This is one of the 100 recipes of the IPython Cookbook, the definitive guide to high-performance scientific computing and data science in Python.

Let's import NumPy and Numexpr.

In [ ]:

```
import numpy as np
import numexpr as ne
```

We generate three large vectors.

In [ ]:

```
x, y, z = np.random.rand(3, 1000000)
```

Now, we evaluate the time taken by NumPy to calculate a complex algebraic expression involving our vectors.

In [ ]:

```
%timeit x + (y**2 + (z*x + 1)*3)
```

And now, the same calculation performed by Numexpr. We need to give the formula as a string as Numexpr will parse it and compile it.

In [ ]:

```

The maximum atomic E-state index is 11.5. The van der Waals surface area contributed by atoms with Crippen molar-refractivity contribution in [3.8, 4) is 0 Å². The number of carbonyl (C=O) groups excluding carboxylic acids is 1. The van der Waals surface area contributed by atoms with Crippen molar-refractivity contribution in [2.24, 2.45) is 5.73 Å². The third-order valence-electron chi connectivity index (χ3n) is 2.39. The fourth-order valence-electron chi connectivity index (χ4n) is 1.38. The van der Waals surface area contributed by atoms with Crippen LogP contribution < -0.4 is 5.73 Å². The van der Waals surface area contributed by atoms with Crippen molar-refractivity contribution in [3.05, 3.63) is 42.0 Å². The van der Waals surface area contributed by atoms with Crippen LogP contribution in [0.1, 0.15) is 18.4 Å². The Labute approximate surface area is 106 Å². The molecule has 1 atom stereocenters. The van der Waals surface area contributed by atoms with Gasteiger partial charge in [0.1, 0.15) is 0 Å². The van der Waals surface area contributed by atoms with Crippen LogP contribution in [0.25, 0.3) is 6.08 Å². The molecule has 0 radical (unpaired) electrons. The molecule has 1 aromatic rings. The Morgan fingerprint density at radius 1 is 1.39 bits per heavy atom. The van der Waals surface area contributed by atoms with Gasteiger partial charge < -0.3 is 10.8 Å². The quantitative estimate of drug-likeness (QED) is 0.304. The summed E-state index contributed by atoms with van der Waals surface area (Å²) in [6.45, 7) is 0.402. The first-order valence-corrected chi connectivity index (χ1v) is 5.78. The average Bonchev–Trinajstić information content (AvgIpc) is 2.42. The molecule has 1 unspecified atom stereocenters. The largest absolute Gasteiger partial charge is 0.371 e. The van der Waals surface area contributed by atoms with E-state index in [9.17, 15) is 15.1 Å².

%timeit ne.evaluate('x + (y**2 + (z*x + 1)*3)')
```

Numexpr also makes use of multicore processors. Here, we have 4 physical cores and 8 virtual threads with hyperthreading. We can specify how many cores we want numexpr to use.

In [ ]:

```
ne.ncores
```

In [ ]:

```
for i in range(1, 5):
ne.set_num_threads(i)
%timeit ne.evaluate('x + (y**2 + (z*x + 1)*3)')
```

You'll find all the explanations, figures, references, and much more in the book (to be released later this summer).

IPython Cookbook, by Cyrille Rossant, Packt Publishing, 2014 (500 pages).